Gael Greene in The Bite on Ibiza Tapas Danbury by Ignacio Blanco


* * * * *

Gael Greene in The Bite on Ibiza Tapas Danbury by Ignacio Blanco 

"Gerry Dawes, passionate lover of all things Spanish, insisted I come to Ibiza Tapas Danbury for dinner.

September 24, 2018 | BITE: My Journal

Come From Away: Ibiza Tapas
 
Feroe Islland salmon with maple syrup and aged sherry vinegar is served on crisp rice soccarat.

          
Alas, I don’t feel I have a choice. It’s not like I had big plans for Saturday night when my one-time tapas buddy,  photographer and Spanish grapenut Gerry Dawes, called to say I needed to explore Ibiza Tapas Wine Bar. Dawes, mono-manically crazed champion of everything Spanish, had made Manhattan tapas rounds with me in 2008 (Click here to read Manhattan Tapas Crawl). He’s bold and willing. He and his wife Kay would drive down from Patterson, NY to pick me up.


“That’s crazy,” I say. “If you’re coming to New York, let’s have dinner here.”

The wines list offers 14 whites from Chile, Spain, Italy, California amd Uruguay, plus two dozen from Spain. 

           
On reconsideration of geographic challenges, it seems the owner of Ibiza will send a car and driver. If tapas coercion were a little bit sexier, I would expose this plot on #MeToo. I certainly feel slightly pressured, but I am free after all, and the traffic going north won’t be like Friday night. Now it sounds like an adventure and I agree to come.

The dining room is separated from the bar by colorful glass panels.


At last. We pull into the designated lookalike little mall. I’m here.  A blur: Ibiza stretches long and wide with a 14-seat banquette running the length of the room, a bright painting at one end and tiny fiber-optic lights embedded in the bar-counter.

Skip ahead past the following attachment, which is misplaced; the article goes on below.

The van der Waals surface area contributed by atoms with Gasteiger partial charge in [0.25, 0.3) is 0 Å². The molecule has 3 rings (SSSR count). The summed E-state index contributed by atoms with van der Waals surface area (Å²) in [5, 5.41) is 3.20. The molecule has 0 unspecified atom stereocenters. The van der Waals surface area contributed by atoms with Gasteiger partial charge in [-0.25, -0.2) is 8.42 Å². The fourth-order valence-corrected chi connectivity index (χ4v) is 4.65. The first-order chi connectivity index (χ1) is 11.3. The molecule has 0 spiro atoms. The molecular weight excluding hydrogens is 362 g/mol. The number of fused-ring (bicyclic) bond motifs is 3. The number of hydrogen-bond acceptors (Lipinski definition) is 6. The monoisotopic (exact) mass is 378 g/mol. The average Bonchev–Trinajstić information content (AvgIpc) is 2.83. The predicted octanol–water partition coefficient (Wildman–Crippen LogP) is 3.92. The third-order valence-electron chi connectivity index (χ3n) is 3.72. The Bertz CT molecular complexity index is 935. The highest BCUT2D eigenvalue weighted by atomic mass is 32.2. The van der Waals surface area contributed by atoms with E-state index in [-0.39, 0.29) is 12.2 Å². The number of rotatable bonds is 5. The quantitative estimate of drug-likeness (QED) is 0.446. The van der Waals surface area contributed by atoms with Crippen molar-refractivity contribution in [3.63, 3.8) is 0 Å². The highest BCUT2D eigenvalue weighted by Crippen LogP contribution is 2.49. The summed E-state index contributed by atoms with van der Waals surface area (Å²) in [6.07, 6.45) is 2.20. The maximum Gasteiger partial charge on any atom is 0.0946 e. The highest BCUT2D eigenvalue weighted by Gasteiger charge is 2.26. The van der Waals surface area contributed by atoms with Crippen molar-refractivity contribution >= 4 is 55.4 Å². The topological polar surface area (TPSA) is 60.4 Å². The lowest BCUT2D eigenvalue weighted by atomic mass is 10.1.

Gerry Dawes, passionate lover of all things Spanish, insisted I came to Danbury for dinner. 

           
Dawes and his wife Kay sit sipping a sparkling rosé with Robert Brown, author of Restaurant Politics.com and his mate, Susan Reinhold of the graphics gallery Reinhold Brown. I’m offered my choice of seats and Gerry pours some pink bubbles for me.

 
Legend says one in nine shishito peppers will be torrid. My two are just a bit hot.


A waiter delivers a platter of fried shishito peppers and Dawes introduces Ibiza’s owner Ignacio Blanco – he’s not a cook, Dawes says, but he’s the creator here. Blanco protests. Salt-cured tuna scallops with tomatoes, red onion, ginger and scallion are set before us.




"This is not authentic Spanish food,” Dawes announces, spearing some tuna for his wife and some for me. “It’s all invented by Ignacio.”

Salt-cured tuna is served with tomatoes, red onions, ginger, scallions and micro greens.

         
“But of course we have Gil Trejo,” Ignacio protests. “He is the chef.”



           
“But you dream up this stuff,” Dawes persists.

 
Salt-baked sea bass with raisins, pinenuts and paprika oil sits atop potatoes, carrots and mushroom confit.

           
The tuna plates are removed to make way for a stunning platter of salmon rectangles smeared with Taconic Distillery sweet maple syrup sauce, a scattering of baby greens and orchid flower petals on top. It looks like a festival against the black painted wood table. Not till I taste it do I realize the fish is sitting on a nutty crisp. It’s socarrat, the baked-on crust that sticks to a paella pan.

 
Large shrimp served in a bowl with a dressing of garlic, parsley, lemon, tomato and guindilia pepper.